At her post-meeting press conference Fed Chief Janet Yellen emphasized that it's important not to "overreact" to one or two reports on the economy. But that's exactly what the Fed did by refraining from raising rates at today's meeting and notably altering its projections for future rate hikes.
Although the Fed stuck to its projection of two 25 basis point rate hikes in 2016, the projected path for future years came down. Back in March, the median forecast at the Fed suggested at least 2 percentage points (200 basis points) of rate hikes in 2017 and 2018, combined. Now the median forecast is for an increase of 1.5 percentage points (150 basis points) over the same time frame.
In addition, the Fed once again brought down its estimate of the long-term average for the federal funds rate. As recently as December, the Fed pegged the long-term average at 3.5%. That came down to 3.25% in March and is now only 3%.
What's odd about the changes in the expected path for rate hikes is that it was not accompanied by any significant changes in the economic outlook. Real GDP growth was downgraded very slightly for 2016-17, but the inflation forecast was revised up slightly, leaving the pace of nominal GDP growth essentially unchanged.
The Fed made some changes to the language in its official statement, but nothing earthshattering. The Fed acknowledged slower improvement in the labor market but faster growth in the overall economy, exactly the opposite of what it said back in April, consistent with recent economic reports. On the hawkish side, the Fed noted better household spending and less of a drag from exports. However, the Fed pleased the doves by mentioning lower market-based measures of inflation compensation.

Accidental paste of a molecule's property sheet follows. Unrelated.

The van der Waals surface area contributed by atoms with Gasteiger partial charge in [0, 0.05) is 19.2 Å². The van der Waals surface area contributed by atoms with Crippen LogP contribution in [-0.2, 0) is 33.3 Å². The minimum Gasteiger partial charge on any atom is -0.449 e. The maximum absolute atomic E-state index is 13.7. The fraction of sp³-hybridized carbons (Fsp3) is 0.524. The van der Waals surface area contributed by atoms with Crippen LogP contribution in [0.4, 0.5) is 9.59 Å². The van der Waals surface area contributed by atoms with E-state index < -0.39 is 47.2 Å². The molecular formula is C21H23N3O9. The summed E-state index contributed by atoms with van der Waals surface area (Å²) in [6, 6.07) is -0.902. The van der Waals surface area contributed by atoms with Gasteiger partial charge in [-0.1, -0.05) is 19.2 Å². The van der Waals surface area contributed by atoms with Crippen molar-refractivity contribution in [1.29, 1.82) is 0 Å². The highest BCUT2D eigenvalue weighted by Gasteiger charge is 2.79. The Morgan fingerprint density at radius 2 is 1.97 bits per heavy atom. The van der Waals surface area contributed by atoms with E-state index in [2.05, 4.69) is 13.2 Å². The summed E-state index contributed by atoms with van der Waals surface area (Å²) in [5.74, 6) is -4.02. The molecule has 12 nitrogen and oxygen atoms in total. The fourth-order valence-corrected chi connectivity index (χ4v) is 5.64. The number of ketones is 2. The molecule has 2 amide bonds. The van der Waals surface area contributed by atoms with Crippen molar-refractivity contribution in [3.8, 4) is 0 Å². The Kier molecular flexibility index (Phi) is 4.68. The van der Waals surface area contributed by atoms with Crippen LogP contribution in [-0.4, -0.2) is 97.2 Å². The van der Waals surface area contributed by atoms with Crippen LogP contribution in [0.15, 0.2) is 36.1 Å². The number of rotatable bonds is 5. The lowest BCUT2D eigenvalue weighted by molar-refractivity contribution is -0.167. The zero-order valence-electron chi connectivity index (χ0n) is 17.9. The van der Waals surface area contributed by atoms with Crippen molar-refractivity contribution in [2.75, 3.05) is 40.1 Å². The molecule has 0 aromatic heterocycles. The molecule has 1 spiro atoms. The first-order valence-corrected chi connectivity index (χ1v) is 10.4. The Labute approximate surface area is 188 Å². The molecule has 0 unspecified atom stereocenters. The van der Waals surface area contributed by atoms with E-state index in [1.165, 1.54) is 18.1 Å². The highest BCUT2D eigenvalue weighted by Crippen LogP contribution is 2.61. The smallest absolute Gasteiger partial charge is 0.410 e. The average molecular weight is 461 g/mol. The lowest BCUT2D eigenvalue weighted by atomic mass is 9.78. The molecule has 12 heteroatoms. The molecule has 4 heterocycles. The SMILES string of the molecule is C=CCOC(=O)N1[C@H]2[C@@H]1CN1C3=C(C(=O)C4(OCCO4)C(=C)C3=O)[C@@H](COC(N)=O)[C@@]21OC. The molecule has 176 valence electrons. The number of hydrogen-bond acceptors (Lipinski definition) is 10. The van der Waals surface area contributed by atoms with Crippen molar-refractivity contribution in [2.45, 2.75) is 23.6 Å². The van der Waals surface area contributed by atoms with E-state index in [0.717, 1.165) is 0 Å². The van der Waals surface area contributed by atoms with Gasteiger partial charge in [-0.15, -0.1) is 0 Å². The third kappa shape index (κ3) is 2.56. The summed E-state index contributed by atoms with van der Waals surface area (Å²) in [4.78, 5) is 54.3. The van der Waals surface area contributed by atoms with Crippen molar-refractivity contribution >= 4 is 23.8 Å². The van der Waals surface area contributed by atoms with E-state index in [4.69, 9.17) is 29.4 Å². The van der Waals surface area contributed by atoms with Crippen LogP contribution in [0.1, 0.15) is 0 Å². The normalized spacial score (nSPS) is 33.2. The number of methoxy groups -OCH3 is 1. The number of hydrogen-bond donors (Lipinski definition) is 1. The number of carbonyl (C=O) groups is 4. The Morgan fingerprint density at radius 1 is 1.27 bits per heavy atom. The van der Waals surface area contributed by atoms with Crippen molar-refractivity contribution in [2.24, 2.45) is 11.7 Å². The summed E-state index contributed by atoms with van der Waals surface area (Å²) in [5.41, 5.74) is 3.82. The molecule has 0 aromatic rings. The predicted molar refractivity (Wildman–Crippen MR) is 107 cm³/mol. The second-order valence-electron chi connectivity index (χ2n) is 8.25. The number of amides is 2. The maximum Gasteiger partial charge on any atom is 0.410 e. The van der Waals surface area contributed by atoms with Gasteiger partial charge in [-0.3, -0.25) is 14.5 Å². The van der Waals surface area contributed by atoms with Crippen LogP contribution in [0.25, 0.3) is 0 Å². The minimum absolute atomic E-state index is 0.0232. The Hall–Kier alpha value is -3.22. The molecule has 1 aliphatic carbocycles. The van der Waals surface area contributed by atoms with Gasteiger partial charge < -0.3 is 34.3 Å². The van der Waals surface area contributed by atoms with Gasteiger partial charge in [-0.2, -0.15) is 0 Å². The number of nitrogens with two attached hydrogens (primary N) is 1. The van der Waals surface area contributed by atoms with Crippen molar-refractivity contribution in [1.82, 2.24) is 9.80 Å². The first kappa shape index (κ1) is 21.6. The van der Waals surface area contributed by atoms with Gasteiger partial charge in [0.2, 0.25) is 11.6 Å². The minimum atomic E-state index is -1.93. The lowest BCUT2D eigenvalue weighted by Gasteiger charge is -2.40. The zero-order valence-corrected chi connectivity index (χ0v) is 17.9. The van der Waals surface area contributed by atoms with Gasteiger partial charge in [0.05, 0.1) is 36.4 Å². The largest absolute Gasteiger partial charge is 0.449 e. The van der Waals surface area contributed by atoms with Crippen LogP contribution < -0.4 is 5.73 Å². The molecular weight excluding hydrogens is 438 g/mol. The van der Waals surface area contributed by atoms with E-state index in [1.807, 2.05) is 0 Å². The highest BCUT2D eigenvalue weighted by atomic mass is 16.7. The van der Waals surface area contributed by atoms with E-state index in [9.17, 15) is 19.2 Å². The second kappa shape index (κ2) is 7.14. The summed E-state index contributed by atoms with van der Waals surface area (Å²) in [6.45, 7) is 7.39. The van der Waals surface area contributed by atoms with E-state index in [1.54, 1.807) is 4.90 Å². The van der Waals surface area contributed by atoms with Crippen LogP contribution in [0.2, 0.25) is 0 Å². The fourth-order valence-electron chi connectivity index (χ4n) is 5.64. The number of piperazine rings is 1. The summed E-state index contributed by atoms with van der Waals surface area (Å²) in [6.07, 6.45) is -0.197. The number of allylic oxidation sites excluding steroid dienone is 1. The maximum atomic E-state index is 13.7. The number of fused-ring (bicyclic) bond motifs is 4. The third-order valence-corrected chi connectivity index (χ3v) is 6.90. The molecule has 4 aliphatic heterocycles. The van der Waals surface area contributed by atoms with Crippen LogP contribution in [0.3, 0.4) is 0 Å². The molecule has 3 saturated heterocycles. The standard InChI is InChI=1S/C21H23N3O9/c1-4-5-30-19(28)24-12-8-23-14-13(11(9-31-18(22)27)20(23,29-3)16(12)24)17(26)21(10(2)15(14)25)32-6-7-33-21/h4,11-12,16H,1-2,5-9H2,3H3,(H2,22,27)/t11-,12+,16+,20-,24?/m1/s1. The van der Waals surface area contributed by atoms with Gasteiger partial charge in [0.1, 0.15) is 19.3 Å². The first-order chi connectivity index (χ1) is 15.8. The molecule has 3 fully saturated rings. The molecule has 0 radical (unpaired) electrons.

The bottom line is that it's hard to read today's statement as anything other than the Fed getting spooked by the recent employment report. Even Kansas City Fed Bank President Esther George, who voted to hike rates by 25 basis points in April, voted in favor of today's official statement.
We still think the Fed is headed for two rate hikes later this year, one in either July or September, and another in December. However, it now looks like September is a better bet than July and, given how easily and often the Fed has been spooked by economic reports and market fluctuations in the past several years, it's plausible they won't raise rates again until 2017.
But a slower path for rate hikes is not good for the US economy. Overly loose monetary policy will create financial and economic imbalances that will cost the economy in the long run.
The economy can handle higher short-term rates. The unemployment rate is already below the Fed's long-term projection of 4.8% and nominal GDP growth – real GDP growth plus inflation – is up at a 3.6% annual rate in the past two years. Slightly higher short-term interest rates are not going to derail the US expansion, but will help avoid the misallocation of capital that's inevitable if short-term rates remain artificially low.
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